I have a query for the Leader and also perhaps for the Cathoirleach, through the Committee on Procedure and Privileges. One of the proposals I put to a newspaper that surveyed Members recently concerned the whole area of social partnership which served us so well in the 1980s and early 1990s and probably made serious mistakes in the latter part of its term of service. I proposed that relevant persons should come to the Houses and be accountable and open to debate. If we had the ability in this forum to invite trade unionists to make their case reasonably and be questioned reasonably, and if we could hear other points of view made, we might have a much more mature approach to addressing the very severe difficulties we now encounter.
I join Senator Hannigan concerning his remarks about the great problem of C. difficile in Our Lady of Lourdes Hospital in Drogheda. Our hearts must go out to the families of the two deceased people. As a matter of urgency, we need a debate on hygiene in our hospitals, the auditing of it and of staffing levels and investment. The entire area needs investigation and I appeal to the Leader to set aside time for that. People will interpret that as the Seanad responding to an area of great current need.
I wish to raise a distinct issue with the Leader and the House. As we approach the Christmas season the exodus from this country to the North to shop will take further wings and become greater. It is established that at present approximately 250,000 people shop regularly in the North. That number will be added to and it is a very serious problem. In a report yesterday the Drinks Industry Group of Ireland stated 2,000 rural pubs are set to close within the next ten years. That is an enormous issue with regard to local employment and the social structure of rural Ireland. Some 70% of licensed premises have experienced great reductions in their trade over the past five years. Cross-Border shopping has led to a loss of €400 million in revenue to this State in the past year. In my constituency alone there are approximately 300 licensed premises, many of which are rural. Jobs will be lost there. It is extraordinarily serious.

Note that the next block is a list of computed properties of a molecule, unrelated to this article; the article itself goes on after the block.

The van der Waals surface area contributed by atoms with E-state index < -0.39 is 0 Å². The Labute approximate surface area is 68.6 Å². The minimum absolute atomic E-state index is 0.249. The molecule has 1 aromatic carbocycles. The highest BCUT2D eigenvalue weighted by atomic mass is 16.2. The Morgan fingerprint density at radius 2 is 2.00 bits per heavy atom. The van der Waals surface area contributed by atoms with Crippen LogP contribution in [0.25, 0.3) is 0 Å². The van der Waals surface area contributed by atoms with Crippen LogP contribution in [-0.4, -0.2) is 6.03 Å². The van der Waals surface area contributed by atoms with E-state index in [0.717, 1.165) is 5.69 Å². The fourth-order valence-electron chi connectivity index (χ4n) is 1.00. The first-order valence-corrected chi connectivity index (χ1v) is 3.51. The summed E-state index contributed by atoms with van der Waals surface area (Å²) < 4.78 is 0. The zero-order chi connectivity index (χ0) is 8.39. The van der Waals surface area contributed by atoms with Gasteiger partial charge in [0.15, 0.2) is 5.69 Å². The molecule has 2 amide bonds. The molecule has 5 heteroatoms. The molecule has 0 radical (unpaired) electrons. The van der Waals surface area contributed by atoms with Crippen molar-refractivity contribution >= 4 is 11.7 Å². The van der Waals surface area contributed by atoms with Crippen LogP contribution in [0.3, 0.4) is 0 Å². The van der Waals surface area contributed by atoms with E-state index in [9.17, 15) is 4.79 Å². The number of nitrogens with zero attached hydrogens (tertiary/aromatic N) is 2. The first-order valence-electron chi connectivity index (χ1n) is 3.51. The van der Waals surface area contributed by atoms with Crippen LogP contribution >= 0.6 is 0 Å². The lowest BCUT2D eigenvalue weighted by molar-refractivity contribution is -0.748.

We pay one of the highest rates of taxation on drink in Europe - nine times the EU average. Along with the weakening of sterling vis-À-vis the euro, this contributes greatly to the exodus of trade and money from this State. Jobs are at stake and revenue is going. Rather than accruing income, the present VAT position is losing income and this needs radical address in the budget. I ask the Leader for a debate on this issue and that we take it very seriously. Jobs are at issue in the entire Border region and the counties immediately below the Border. I know the Leader comes from that area and I ask him to support this issue.
Problems concerning drugs were mentioned earlier. We are all well aware of the incidents that occurred at the weekend. On a previous occasion I raised the matter of heroin and the fact that 92% of it comes from Afghanistan. In light of the fact the presidential situation has been clarified and President Hamid Karzai has been installed, could we ask the Americans to make it a condition of their significant investment in rebuilding Afghanistan that the poppy industry be put to an end and poppy fields be sprayed as a way of trying to put a stop to global heroin use? This would make a greater contribution than anything else.
I was also glad to hear about Deputy Sherlock's comments. I view with concern the move towards strikes and protests. I am thinking of the day of protest on Friday and the day of action on 24 November. An all-party motion in which we would express our concern about this wrong approach to the crisis is necessary. In our statement, we should deplore the effects that the pursuit of selfish or sectoral interests could have on the most vulnerable.
Today, I heard directly about the most vulnerable in our society. I never heard as impassioned a presentation as that of Professor John Monaghan of the Society of St. Vincent de Paul this afternoon. He pointed out that, in terms of food, Ireland is the second most expensive European country, a situation unchanged by deflation. He discussed this point in the context of there being no moral justification for a cut in social welfare or pension payments. He hoped for the reinstatement of the Christmas bonus, which has tended to be used for basics such as heat, light, food and clothing. The most vulnerable in our society should be the focus in the coming weeks in the lead-up to the budget.